Dr. van Deursen is a co-leader of the Cell Biology program within the Mayo Clinic Cancer Center and the Cancer and Cell Aging platform in the Center for Biomedical Discovery. He leads the Cellular Senescence program within the Robert and Arlene Kogod Center on Aging and directs the Transgenic and Knockout Core Laboratory. He serves on the Scientific Advisory Council for the Mayo Clinic Research Committee.
He has been recognized for his excellence in teaching and mentorship, and received the Distinguished Lecture Award multiple times from the Mayo Clinic Graduate School of Biomedical Sciences. He has received honorary professorships from the University of Groningen and University of Nijmegen in the Netherlands. Notably, he has mentored more than 70 fellows, students and trainees as well as hosted visiting scientists.
Dr. van Deursen is a pioneer in the fields of cancer and aging research. He and his colleagues have designed mouse model experiments to understand how chromosomal instability drives cancer, which have led to a series of seminal discoveries that causally link the accumulation of senescent cells in tissues and organs to the development of age-related diseases such as cancer, atherosclerosis and osteoarthritis. He has received numerous honors for this work, including the 2012 Mayo Clinic Investigator of the Year Award, the 2016 Paul F. Glenn Foundation Distinguished Lecturer Award, and the 2011 and 2016 Science magazine runner up for “Breakthrough of the Year.” He and his team are leading studies to develop therapeutic strategies that safely interfere with the detrimental effects of cellular senescence — advancing innovative discoveries for commercialization.
About the 2017 Team Science awardees
The 2017 Team Science Award is presented to the team leading a “Phase I study of autologous mesenchymal stromal cell coated fistula plug in patients with fistulizing Crohn’s disease.” The team is headed by William Faubion, M.D. (PDGI ’98, GI ’02), Eric Dozois, M.D. (S ’00, CRS ’01), and Allan Dietz, Ph.D. (ONCL ’02) – all at Mayo Clinic in Rochester.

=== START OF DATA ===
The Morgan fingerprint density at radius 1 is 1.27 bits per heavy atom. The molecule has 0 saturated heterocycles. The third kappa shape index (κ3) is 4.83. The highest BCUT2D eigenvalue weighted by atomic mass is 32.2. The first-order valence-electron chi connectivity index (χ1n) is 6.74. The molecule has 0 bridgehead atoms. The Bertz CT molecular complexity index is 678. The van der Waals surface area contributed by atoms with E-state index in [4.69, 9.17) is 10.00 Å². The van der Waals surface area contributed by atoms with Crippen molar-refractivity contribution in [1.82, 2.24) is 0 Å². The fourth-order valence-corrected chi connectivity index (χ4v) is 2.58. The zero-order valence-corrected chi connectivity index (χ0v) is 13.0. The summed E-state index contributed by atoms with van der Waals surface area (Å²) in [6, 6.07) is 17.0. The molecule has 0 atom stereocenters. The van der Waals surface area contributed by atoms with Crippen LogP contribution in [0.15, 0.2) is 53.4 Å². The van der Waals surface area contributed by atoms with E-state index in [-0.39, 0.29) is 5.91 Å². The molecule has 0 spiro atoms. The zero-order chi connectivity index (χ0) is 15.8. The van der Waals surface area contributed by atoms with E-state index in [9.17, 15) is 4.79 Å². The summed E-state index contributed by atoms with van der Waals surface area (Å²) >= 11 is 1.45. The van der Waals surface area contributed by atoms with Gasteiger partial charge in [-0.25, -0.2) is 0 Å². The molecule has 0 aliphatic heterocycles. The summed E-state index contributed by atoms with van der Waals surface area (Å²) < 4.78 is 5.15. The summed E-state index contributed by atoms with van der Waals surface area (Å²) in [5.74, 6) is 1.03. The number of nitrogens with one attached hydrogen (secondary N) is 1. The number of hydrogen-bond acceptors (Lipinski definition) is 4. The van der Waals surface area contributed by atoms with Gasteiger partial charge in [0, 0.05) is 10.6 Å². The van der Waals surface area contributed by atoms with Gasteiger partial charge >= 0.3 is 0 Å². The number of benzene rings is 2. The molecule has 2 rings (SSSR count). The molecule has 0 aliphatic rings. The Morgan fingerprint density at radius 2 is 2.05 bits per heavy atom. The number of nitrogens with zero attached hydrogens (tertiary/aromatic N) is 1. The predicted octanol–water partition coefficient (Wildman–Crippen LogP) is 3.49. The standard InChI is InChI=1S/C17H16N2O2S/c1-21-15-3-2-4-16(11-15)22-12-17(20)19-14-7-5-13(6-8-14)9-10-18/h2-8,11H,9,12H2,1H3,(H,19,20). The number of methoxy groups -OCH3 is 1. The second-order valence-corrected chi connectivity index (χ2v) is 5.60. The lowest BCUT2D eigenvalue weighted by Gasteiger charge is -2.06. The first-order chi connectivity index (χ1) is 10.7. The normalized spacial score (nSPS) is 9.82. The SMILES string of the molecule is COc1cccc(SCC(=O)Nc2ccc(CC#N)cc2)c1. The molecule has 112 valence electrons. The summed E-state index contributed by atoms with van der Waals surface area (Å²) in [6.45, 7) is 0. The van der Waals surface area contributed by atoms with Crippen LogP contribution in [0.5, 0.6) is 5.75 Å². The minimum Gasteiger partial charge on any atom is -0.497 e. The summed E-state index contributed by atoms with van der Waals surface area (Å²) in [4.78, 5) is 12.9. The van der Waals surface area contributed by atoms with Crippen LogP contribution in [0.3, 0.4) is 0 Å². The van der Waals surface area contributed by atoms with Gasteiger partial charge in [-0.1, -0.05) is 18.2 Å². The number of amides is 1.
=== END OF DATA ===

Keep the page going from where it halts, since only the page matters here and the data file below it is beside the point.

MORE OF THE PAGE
Dr. Faubion is a consultant in the Division of Gastroenterology and Hepatology and specializes in inflammatory bowel diseases. Dr. Dozois is a consultant in the Division of Colon and Rectal Surgery with expertise in surgical interventions for managing Crohn’s disease. Dr. Dietz is a consultant in the Department of Laboratory Medicine and Pathology and directs Immune, Progenitor, and Cell Therapeutics (IMPACT) laboratory in the Division of Transfusion Medicine.
Collaborating together across specialities, this team was one of the transformation teams launched in 2014 as part of Transform the Practice strategic goal to address unmet needs of patients. One of the concerns of patients with Crohn’s disease is painful fistulas, which can cause drainage of bowel contents onto the skin and lead to infections.
The team has developed a novel regenerative medicine therapy that utilizes a patient’s own stem cells and a dissolvable mesh to create a plug for the fistula. Once the plug is surgically implanted, it is designed to decrease inflammation around the fistula and also recruit new cells to heal the body from within. The team has published initial results from the phase I trial, and plans are underway to conduct a phase II multicenter trial. Moreover, this work has spurred additional collaborations across Mayo Clinic to explore the use of this technology to address other aspects of Crohn’s disease, as well as fistulas related to different conditions. Read more about the team and watch a video about their collaboration.